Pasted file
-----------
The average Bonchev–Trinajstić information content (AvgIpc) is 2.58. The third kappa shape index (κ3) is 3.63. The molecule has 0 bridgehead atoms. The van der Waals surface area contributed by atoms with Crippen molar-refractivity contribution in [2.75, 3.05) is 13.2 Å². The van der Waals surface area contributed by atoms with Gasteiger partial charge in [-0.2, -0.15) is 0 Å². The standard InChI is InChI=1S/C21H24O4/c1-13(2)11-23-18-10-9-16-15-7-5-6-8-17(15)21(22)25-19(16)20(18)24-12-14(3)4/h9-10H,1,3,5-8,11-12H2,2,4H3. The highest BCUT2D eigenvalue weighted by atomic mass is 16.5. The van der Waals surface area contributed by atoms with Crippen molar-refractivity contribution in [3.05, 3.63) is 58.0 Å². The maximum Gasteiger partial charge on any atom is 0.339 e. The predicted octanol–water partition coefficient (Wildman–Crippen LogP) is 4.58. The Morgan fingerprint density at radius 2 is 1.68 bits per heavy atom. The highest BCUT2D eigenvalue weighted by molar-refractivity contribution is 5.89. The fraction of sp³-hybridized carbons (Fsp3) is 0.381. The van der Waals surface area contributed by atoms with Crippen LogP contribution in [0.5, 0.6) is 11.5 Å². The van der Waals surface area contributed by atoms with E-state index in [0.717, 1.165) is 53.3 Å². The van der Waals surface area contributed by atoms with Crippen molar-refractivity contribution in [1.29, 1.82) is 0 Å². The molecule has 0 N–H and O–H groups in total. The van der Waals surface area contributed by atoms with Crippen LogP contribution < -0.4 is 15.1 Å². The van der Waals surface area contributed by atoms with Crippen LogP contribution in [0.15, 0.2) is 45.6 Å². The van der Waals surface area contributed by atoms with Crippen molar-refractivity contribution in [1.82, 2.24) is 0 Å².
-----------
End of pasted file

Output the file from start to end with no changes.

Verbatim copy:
The average Bonchev–Trinajstić information content (AvgIpc) is 2.58. The third kappa shape index (κ3) is 3.63. The molecule has 0 bridgehead atoms. The van der Waals surface area contributed by atoms with Crippen molar-refractivity contribution in [2.75, 3.05) is 13.2 Å². The van der Waals surface area contributed by atoms with Gasteiger partial charge in [-0.2, -0.15) is 0 Å². The standard InChI is InChI=1S/C21H24O4/c1-13(2)11-23-18-10-9-16-15-7-5-6-8-17(15)21(22)25-19(16)20(18)24-12-14(3)4/h9-10H,1,3,5-8,11-12H2,2,4H3. The highest BCUT2D eigenvalue weighted by atomic mass is 16.5. The van der Waals surface area contributed by atoms with Crippen molar-refractivity contribution in [3.05, 3.63) is 58.0 Å². The maximum Gasteiger partial charge on any atom is 0.339 e. The predicted octanol–water partition coefficient (Wildman–Crippen LogP) is 4.58. The Morgan fingerprint density at radius 2 is 1.68 bits per heavy atom. The highest BCUT2D eigenvalue weighted by molar-refractivity contribution is 5.89. The fraction of sp³-hybridized carbons (Fsp3) is 0.381. The van der Waals surface area contributed by atoms with Crippen LogP contribution in [0.5, 0.6) is 11.5 Å². The van der Waals surface area contributed by atoms with E-state index in [0.717, 1.165) is 53.3 Å². The van der Waals surface area contributed by atoms with Crippen molar-refractivity contribution in [1.29, 1.82) is 0 Å². The molecule has 0 N–H and O–H groups in total. The van der Waals surface area contributed by atoms with Crippen LogP contribution < -0.4 is 15.1 Å². The van der Waals surface area contributed by atoms with Crippen LogP contribution in [0.15, 0.2) is 45.6 Å². The van der Waals surface area contributed by atoms with Crippen molar-refractivity contribution in [1.82, 2.24) is 0 Å².